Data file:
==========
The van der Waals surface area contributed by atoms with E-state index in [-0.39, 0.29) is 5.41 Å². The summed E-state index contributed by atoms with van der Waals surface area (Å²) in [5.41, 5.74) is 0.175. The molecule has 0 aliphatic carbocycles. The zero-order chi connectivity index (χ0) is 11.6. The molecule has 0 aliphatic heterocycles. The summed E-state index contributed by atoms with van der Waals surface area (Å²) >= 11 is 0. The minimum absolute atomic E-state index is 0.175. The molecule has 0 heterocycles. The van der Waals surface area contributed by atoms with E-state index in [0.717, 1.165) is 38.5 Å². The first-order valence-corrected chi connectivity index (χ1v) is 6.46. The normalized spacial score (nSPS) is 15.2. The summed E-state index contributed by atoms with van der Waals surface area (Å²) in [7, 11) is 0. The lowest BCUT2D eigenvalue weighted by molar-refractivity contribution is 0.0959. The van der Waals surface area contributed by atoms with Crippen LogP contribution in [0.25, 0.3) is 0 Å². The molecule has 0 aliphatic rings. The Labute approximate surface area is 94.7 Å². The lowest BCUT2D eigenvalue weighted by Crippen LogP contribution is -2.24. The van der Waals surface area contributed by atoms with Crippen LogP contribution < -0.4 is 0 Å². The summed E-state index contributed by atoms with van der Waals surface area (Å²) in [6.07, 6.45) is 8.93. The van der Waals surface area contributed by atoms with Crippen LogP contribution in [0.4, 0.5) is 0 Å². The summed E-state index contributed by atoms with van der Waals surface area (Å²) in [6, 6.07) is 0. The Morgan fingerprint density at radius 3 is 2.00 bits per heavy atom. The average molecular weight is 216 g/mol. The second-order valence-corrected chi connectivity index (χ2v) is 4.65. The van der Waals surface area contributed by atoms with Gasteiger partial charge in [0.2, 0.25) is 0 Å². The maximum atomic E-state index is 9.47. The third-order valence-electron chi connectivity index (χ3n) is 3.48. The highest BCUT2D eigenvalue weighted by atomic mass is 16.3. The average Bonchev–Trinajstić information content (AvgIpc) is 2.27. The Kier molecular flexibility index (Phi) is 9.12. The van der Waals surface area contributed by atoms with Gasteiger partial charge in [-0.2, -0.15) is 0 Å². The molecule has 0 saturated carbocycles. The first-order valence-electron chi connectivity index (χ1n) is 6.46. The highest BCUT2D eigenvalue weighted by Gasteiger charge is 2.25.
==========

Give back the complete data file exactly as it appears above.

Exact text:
The van der Waals surface area contributed by atoms with E-state index in [-0.39, 0.29) is 5.41 Å². The summed E-state index contributed by atoms with van der Waals surface area (Å²) in [5.41, 5.74) is 0.175. The molecule has 0 aliphatic carbocycles. The zero-order chi connectivity index (χ0) is 11.6. The molecule has 0 aliphatic heterocycles. The summed E-state index contributed by atoms with van der Waals surface area (Å²) >= 11 is 0. The minimum absolute atomic E-state index is 0.175. The molecule has 0 heterocycles. The van der Waals surface area contributed by atoms with E-state index in [0.717, 1.165) is 38.5 Å². The first-order valence-corrected chi connectivity index (χ1v) is 6.46. The normalized spacial score (nSPS) is 15.2. The summed E-state index contributed by atoms with van der Waals surface area (Å²) in [7, 11) is 0. The lowest BCUT2D eigenvalue weighted by molar-refractivity contribution is 0.0959. The van der Waals surface area contributed by atoms with Crippen LogP contribution in [0.25, 0.3) is 0 Å². The molecule has 0 aliphatic rings. The Labute approximate surface area is 94.7 Å². The lowest BCUT2D eigenvalue weighted by Crippen LogP contribution is -2.24. The van der Waals surface area contributed by atoms with Crippen LogP contribution < -0.4 is 0 Å². The summed E-state index contributed by atoms with van der Waals surface area (Å²) in [6.07, 6.45) is 8.93. The van der Waals surface area contributed by atoms with Crippen LogP contribution in [0.4, 0.5) is 0 Å². The summed E-state index contributed by atoms with van der Waals surface area (Å²) in [6, 6.07) is 0. The Morgan fingerprint density at radius 3 is 2.00 bits per heavy atom. The average molecular weight is 216 g/mol. The second-order valence-corrected chi connectivity index (χ2v) is 4.65. The van der Waals surface area contributed by atoms with Gasteiger partial charge in [0.2, 0.25) is 0 Å². The maximum atomic E-state index is 9.47. The third-order valence-electron chi connectivity index (χ3n) is 3.48. The highest BCUT2D eigenvalue weighted by atomic mass is 16.3. The average Bonchev–Trinajstić information content (AvgIpc) is 2.27. The Kier molecular flexibility index (Phi) is 9.12. The van der Waals surface area contributed by atoms with Gasteiger partial charge in [-0.2, -0.15) is 0 Å². The molecule has 0 saturated carbocycles. The first-order valence-electron chi connectivity index (χ1n) is 6.46. The highest BCUT2D eigenvalue weighted by Gasteiger charge is 2.25.